Screen Shot 2015-08-20 at 9.49.49 AMLong ago in an office far, far away, creatives could work on an island.

Sorry, we’re not talking a literal island, but high five if you work from a tiki bar on the beach. Rather, we’re talking islands of designers and islands of developers. Who could forget Animator Island and Editor Island?

But in today’s creative environment, we aren’t only milling away on our own and handing off files. We are constantly learning a second or third skill to communicate better with and understand our fellow artists.

So to set you on the right path, here are some great resources to help you get inside an animator’s head. They will no doubt make you a better designer, developer, or editor.


Animators_Survival_KitThe Animator’s Survival Kit
Award-winning animator Richard Williams wrote the book that almost every animation program uses in the classroom. The Animator’s Survival Kit digs into the animation principles as well as further tips and techniques for animating.

The book is mostly theory and examples, so it won’t teach you any software. But that’s exactly what you need when starting out. Learn the art before the tools.




Timing_for_AnimationTiming for Animation
“Getting an object to have a sense of weight, size, scale, motion and humor has to do with how you move an object,” writes John Lasseter in the foreword for Timing for Animation. “The computers don’t create animation for the animator — the animator still needs knowledge of the principles of timing in order to make the computer animation come alive.”

Again, art before tools. Now, once you’ve got a solid foundation of the principles, dive into some of the programs you may use. You won’t need to know all of the software  I mention below right away, but you might hear about them when learning more about motion graphics.



After Effects
Chances are if you’re getting into motion graphics, you will be starting with After Effects. If you’re familiar with Photoshop and Illustrator, you have a head start since After Effects has many of the same basic tools.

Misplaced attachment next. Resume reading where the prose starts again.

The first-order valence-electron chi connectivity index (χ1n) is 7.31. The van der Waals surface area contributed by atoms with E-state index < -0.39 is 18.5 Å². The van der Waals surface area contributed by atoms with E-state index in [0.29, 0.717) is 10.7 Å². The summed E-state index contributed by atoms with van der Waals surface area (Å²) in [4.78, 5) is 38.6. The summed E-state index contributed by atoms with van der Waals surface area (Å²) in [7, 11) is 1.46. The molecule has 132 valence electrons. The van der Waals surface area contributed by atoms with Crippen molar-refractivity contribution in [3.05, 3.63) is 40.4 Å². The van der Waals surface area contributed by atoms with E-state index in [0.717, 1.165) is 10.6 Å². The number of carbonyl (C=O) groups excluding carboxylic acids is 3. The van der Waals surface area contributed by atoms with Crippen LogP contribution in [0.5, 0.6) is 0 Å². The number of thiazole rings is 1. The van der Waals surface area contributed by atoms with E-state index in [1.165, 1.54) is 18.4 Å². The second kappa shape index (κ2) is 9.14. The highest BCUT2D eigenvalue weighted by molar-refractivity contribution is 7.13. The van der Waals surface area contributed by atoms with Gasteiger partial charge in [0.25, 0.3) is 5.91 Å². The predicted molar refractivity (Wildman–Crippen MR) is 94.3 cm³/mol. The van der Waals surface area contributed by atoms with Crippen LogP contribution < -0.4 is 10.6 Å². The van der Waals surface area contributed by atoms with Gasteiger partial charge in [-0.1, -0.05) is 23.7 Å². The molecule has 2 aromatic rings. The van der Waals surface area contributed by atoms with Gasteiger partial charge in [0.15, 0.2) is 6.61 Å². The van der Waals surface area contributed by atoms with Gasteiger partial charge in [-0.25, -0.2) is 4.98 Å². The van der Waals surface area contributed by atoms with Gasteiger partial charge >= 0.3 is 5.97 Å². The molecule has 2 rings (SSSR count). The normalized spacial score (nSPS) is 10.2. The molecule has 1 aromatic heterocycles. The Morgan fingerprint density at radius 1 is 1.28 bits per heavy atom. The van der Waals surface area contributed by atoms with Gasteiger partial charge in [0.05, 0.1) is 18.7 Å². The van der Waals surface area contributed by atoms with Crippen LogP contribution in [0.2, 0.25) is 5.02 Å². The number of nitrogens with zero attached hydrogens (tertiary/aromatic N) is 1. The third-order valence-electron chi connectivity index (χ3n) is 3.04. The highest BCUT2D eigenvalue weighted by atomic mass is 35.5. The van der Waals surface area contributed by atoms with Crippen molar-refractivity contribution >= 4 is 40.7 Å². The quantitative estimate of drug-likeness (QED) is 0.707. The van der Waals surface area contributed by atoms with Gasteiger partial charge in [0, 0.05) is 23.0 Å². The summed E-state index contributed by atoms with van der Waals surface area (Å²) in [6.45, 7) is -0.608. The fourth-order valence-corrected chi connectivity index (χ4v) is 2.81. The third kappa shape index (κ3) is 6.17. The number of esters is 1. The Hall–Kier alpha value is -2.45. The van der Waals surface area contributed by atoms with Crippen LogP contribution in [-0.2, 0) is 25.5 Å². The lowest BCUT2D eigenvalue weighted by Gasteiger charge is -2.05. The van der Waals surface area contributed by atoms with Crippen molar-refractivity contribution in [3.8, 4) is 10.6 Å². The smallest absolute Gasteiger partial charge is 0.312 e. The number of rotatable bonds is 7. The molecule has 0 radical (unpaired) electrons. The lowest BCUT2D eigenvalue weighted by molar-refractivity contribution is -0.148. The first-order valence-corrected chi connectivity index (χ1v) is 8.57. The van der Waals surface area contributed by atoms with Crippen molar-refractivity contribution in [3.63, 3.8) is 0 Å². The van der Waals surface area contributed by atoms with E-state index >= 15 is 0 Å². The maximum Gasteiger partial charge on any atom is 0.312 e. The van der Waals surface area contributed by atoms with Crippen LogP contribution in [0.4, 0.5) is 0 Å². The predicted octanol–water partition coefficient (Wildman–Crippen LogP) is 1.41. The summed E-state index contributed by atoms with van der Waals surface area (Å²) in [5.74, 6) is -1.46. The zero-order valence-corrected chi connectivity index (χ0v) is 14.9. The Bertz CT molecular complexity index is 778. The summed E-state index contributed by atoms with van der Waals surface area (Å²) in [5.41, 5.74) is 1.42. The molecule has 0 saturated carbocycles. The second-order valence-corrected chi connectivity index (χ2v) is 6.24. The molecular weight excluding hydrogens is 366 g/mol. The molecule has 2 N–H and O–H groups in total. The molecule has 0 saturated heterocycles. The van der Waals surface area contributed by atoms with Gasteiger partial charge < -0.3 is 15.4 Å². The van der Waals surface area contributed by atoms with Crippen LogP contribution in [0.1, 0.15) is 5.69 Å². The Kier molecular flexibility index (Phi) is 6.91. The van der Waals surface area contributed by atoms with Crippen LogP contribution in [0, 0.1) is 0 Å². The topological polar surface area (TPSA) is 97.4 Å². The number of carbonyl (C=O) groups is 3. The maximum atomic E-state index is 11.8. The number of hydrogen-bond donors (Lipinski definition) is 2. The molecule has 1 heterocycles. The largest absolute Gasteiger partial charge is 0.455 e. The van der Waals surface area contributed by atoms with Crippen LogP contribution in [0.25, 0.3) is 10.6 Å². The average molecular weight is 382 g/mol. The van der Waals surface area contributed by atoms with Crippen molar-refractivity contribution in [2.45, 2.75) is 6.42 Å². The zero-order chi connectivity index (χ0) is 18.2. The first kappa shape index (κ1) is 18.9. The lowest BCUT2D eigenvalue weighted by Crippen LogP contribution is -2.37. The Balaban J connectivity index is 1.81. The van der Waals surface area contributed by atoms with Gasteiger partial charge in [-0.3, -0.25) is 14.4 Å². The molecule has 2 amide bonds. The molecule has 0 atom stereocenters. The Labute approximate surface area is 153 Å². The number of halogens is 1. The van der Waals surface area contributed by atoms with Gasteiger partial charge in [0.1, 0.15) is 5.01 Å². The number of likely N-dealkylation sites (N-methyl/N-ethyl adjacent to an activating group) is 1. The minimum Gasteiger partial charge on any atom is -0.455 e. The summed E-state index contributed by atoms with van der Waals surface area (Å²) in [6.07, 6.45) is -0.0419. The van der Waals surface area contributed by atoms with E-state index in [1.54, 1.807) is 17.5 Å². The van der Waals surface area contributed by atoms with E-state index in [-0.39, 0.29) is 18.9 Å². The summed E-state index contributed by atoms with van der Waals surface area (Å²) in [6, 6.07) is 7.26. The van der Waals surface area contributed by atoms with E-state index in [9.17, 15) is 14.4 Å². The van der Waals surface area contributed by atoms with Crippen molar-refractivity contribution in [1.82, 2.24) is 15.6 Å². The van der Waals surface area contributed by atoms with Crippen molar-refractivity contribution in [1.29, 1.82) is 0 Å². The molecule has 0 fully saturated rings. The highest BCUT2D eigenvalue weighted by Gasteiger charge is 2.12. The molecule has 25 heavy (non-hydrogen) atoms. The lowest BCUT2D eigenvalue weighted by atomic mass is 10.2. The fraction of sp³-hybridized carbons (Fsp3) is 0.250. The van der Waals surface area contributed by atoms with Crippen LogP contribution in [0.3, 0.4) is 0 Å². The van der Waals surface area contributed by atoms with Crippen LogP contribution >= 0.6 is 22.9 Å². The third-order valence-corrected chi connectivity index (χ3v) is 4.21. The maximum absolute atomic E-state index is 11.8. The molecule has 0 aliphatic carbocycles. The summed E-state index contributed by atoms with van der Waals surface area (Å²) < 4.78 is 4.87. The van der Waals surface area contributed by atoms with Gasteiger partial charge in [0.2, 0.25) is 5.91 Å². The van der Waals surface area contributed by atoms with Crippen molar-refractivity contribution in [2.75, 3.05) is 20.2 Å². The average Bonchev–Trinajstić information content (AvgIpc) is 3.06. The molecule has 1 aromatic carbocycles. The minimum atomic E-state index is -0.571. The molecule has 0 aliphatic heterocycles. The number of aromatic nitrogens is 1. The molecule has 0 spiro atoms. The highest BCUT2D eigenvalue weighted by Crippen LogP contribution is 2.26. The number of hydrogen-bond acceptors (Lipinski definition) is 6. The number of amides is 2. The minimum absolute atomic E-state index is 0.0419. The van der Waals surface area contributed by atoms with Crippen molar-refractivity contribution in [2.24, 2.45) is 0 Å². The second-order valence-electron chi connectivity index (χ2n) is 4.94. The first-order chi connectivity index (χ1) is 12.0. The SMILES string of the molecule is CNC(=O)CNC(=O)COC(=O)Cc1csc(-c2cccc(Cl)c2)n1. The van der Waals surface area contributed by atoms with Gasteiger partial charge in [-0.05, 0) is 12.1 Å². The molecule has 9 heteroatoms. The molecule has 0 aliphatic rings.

Want to cut down on back-and-forth revisions with your development team? Save time by learning the basics to do sample animations for websites or UI.

Depending how far you get into motion graphics, you might be called upon to do some video editing. Premiere (among other programs) is designed to help you edit footage with an easier workflow and interface. Pro tip from me? Don’t edit your video in After Effects.

Cinema 4D
If you need some 3D elements created, Maxon’s Cinema 4D is an excellent resource. On creative cloud? Note that a lite version comes with After Effects CC. There are tiers of C4D, so you have options to get a program that fits your needs. It also offers amazing compatibility with After Effects for putting elements together and doing compositing work.


With all of the programs I’ve mentioned to get started on, you’ll definitely need tutorials to help guide you. The online animation and motion graphics community offers many amazing sites, but here are a few of my favorites:

School of Motion
School of Motion might be your best bet if you are getting started in motion graphics. Much of their content focuses on After Effects, animation principles and has a ton of information such as interviews, project breakdowns and even bootcamp courses for you to learn with other students and network.

Video Copilot
Andrew Kramer at Video Copilot has put together quite the collection of tutorials for After Effects. There is a wide range of animation, compositing and video lessons. Andrew also created a good variety of presets and free files, so you can dig deeper if you wish.

Greyscalegorilla is a great site for learning Cinema 4D. There is a ton of 3D content that covers the scope of 3D work from texturing, animating, rigging and more. Plenty for you to get started.


Hopefully this all helps get you started! Fellow animators: Got any other tips or tricks for our design friends? Designers: Need any other recommendations? Tweet me @chrisreanimated.